Source | www.entrepreneur.com | Bob Rosen
In a recent Healthy Companies/Harris Poll, one clear finding emerged. A strong majority of Americans believe conscious leaders — those aware of themselves, others and their surroundings — can vastly improve their organization’s performance. Yet the same poll revealed that only 48 percent of Americans actually think their leaders behave in a conscious way. To fill that gap, there is clearly some work to do.
So what does that mean for entrepreneurs specifically, and what can we expect to gain by more conscious leadership?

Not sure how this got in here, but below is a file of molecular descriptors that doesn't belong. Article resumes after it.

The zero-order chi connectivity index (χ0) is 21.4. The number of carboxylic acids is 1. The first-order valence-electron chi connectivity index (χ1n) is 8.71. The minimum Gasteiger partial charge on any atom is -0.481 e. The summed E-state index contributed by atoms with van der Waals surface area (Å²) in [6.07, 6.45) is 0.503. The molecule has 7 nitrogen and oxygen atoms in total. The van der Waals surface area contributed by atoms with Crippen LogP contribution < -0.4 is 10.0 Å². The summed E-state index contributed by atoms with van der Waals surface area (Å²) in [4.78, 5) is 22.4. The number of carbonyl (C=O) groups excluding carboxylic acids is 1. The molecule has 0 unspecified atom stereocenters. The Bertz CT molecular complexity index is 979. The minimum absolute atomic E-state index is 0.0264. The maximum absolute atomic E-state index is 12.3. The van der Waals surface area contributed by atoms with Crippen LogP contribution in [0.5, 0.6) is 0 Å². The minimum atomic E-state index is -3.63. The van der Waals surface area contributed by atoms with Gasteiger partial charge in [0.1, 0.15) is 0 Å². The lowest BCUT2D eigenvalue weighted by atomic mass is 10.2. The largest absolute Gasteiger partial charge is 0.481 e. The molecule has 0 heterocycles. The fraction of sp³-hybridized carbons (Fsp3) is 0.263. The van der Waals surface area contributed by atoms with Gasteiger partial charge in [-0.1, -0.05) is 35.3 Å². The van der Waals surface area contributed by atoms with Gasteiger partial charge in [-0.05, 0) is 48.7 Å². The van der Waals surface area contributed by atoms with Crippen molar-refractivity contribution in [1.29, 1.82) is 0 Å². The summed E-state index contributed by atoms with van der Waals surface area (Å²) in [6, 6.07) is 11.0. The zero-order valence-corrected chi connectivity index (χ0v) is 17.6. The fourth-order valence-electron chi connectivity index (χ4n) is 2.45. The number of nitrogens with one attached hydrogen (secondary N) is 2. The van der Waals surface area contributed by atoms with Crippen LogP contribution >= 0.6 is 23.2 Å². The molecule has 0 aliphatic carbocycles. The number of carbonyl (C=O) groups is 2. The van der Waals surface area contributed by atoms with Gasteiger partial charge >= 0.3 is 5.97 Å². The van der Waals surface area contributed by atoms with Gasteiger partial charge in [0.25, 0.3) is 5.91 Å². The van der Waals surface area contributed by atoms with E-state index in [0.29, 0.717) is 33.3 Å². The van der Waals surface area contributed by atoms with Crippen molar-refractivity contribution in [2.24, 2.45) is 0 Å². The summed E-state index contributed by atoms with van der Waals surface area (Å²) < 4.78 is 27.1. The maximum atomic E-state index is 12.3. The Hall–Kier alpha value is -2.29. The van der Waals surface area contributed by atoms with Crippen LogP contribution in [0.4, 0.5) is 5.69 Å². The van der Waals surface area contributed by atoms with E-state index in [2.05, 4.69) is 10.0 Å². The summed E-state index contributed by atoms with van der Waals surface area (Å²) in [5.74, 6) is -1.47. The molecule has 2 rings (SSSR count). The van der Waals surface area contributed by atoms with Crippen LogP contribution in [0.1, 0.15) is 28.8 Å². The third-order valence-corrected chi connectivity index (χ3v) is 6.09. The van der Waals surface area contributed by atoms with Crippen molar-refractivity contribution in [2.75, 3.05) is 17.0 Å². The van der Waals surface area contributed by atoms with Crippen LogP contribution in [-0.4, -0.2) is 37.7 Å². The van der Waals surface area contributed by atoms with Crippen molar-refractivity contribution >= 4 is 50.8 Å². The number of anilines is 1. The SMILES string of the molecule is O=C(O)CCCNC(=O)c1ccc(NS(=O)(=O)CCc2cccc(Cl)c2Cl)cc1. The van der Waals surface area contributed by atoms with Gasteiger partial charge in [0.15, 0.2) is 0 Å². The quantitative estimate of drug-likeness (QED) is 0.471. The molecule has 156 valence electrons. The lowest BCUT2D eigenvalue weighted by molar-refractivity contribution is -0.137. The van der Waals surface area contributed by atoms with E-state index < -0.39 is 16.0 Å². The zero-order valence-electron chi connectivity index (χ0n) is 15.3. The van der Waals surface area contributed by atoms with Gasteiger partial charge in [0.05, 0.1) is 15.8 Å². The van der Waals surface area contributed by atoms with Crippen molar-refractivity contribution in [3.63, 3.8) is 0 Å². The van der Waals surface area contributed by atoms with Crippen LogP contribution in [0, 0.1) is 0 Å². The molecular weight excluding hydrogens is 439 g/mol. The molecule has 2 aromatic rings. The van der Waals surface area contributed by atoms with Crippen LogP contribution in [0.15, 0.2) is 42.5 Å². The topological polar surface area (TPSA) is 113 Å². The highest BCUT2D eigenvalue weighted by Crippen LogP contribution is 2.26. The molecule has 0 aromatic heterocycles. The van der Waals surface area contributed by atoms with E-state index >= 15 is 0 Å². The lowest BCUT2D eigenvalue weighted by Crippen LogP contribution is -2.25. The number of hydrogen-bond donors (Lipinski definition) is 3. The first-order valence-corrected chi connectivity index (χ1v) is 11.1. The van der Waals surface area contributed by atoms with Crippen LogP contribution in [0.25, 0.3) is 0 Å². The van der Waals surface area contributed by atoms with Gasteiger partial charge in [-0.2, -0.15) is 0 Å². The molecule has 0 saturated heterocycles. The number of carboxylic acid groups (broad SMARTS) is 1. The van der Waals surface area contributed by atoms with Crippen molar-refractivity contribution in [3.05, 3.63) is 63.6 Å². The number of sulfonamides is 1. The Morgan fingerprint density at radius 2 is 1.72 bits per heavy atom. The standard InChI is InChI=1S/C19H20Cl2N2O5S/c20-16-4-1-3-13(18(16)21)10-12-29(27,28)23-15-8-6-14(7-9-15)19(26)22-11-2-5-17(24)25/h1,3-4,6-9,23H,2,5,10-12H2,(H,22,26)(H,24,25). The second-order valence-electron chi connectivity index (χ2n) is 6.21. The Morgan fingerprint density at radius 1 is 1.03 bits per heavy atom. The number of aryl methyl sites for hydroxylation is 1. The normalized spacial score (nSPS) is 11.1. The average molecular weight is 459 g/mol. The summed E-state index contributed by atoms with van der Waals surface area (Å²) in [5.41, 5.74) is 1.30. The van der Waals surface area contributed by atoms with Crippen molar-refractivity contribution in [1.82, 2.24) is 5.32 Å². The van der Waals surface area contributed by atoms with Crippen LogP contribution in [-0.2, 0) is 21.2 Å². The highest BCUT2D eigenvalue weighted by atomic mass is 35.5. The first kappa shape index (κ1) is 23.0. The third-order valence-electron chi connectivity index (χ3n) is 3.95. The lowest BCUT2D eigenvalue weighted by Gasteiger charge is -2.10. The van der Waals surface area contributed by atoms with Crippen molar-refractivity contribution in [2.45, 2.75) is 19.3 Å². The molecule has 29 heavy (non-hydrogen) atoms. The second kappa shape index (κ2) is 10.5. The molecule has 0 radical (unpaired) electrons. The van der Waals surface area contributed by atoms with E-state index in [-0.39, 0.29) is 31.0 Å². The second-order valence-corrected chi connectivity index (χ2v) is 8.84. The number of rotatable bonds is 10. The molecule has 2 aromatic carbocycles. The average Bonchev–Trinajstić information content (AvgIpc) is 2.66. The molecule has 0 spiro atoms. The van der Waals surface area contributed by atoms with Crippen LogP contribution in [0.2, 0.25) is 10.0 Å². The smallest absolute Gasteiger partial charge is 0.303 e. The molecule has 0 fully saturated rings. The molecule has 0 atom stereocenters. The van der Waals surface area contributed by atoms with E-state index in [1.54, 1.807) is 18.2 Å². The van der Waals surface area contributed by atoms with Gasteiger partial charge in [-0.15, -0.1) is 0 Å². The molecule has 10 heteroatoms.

On a very high level, we’ve recently seen the impact that less-than-conscious behavior can have on the world. Following the Helsinki summit with President Putin, President Trump displayed a number of surprising and unusual behaviors for a head of state. First, he openly challenged the official findings of his own intelligence agencies. Second, he did not share the specifics, or even the generalities, of the two-hour conversation with his counterpart. And third, he heaped praise on a leader who does not share our nation’s basic values. As a result, the president’s team and much of the nation were sent scrambling to figure out what it all meant and what to do next.